Sewickley house tour shares Santas, funds scholarship

| Friday, Nov. 30, 2012, 8:56 p.m.

Thousands of hand-crafted Santas fill seven rooms in the Sewickley Christmas House. The house tour funds a scholarship to be awarded to a high-school senior to honor Edgeworth Garden Club founder Marcena Neil.

“Marcena lived to be 103 years old, and was active in the club almost until the time she died,” says Pat Happe, club president. “This is our creative way to honor her and share the joys a visit with this collection brings. When members have visited this house at Christmas they have said, ‘Oh, I would love to bring my daughter, grand daughter, or dear friend here.' Now, they can, and help support the community.”

The Christmas House, at 213 Quaker Road in Edgeworth, is the home of garden club member Vicki Werner and her husband, Joe. Just as a garden grows, so did this holiday collection.

“We really did start out modestly — but that was 40 years ago. We started collecting during my husband's sales meetings that were all over the country — and it just started to grow,” says Werner, a retired Moon School District teacher and librarian.

Each Santa is different, “except for two,” Werner says. “This is not a modern collection. We strive to find Santas that are hand-carved by artists from all over the country.”

“I'm overwhelmed by the size of the collection. There are so many exquisitely carved Santas,” garden club member Kathy Kruse says. She is one of more than a dozen members who helped unpack boxes and arranged Santa Clauses.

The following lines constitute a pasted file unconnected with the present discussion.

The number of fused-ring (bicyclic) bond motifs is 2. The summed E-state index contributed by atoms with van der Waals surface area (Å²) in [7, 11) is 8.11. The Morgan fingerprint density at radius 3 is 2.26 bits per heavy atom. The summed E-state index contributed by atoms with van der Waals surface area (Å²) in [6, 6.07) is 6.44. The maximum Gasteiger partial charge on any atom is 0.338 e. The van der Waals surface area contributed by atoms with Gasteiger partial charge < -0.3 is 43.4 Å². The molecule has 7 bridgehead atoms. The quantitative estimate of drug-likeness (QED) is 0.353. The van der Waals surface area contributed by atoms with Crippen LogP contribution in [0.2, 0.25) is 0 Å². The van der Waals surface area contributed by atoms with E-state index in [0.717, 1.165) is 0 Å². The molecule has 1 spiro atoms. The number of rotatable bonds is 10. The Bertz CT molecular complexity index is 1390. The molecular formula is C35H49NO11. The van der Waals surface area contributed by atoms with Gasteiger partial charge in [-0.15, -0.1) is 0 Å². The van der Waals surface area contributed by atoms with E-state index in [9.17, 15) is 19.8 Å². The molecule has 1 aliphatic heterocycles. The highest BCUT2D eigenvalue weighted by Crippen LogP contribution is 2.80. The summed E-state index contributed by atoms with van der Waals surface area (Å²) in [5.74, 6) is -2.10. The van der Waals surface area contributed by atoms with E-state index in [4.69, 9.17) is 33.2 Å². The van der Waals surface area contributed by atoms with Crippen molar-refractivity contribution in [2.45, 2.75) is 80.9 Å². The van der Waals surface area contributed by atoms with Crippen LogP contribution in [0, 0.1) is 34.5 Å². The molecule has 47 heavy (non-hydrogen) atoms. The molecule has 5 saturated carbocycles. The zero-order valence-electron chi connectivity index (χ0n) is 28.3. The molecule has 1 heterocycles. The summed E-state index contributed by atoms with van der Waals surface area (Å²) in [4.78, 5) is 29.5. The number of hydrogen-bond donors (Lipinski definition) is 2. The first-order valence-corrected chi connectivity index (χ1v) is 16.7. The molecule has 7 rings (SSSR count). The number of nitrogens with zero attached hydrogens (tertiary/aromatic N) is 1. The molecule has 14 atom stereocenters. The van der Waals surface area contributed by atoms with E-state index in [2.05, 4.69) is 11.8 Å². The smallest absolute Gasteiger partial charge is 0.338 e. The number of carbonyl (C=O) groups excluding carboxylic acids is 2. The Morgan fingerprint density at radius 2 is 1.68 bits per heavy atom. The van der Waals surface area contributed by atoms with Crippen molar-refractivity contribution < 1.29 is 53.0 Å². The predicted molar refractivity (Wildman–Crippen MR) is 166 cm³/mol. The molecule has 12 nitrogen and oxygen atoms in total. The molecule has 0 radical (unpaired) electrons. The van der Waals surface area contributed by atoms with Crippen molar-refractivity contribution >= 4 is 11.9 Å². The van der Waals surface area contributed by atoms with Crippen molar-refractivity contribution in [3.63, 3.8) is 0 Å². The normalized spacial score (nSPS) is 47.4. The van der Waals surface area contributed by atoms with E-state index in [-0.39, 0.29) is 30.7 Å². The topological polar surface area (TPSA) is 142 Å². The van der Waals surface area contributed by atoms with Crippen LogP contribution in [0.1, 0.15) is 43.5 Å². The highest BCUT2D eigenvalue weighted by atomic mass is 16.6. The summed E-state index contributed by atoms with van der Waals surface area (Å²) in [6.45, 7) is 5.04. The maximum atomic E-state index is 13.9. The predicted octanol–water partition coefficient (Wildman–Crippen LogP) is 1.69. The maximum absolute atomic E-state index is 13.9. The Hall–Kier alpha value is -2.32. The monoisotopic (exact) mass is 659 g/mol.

“Vicki also does beautiful needlepoint, with ornaments for the trees and “The Twelve Days of Christmas” for the walls,” Kruse says.

Even practical items are holiday themed in the Sewickley Christmas House, including Santas on the curtains, appliance covers and seat cushions.

“My sister is a quilter, so she makes us items that are Christmas on one side and the rest of the year on the other,” Werner says.

High-school students are involved in this first-time event, too. The Quaker Valley Key Club and other students are guiding tours. They helped set up the trees, and Santa's Garage and driveway next door, where the tour ends with cider, cookies and raffle baskets.

Neil, who died a year ago, started the club as the Quaker Valley Garden Club in 1954, when Edgeworth was a farm community with dirt roads.

“It was a group of neighbors who loved to plant and support the community,” Happe says. “They put all of their money into community projects. They didn't have a budget for speakers. They went to the library, got a book and learned from each other. We still do that. Garden clubs today have more of an environmental and agricultural focus, and involve a community. We want to return to our roots.”

Jane Miller is a contributing writer to Trib Total Media.

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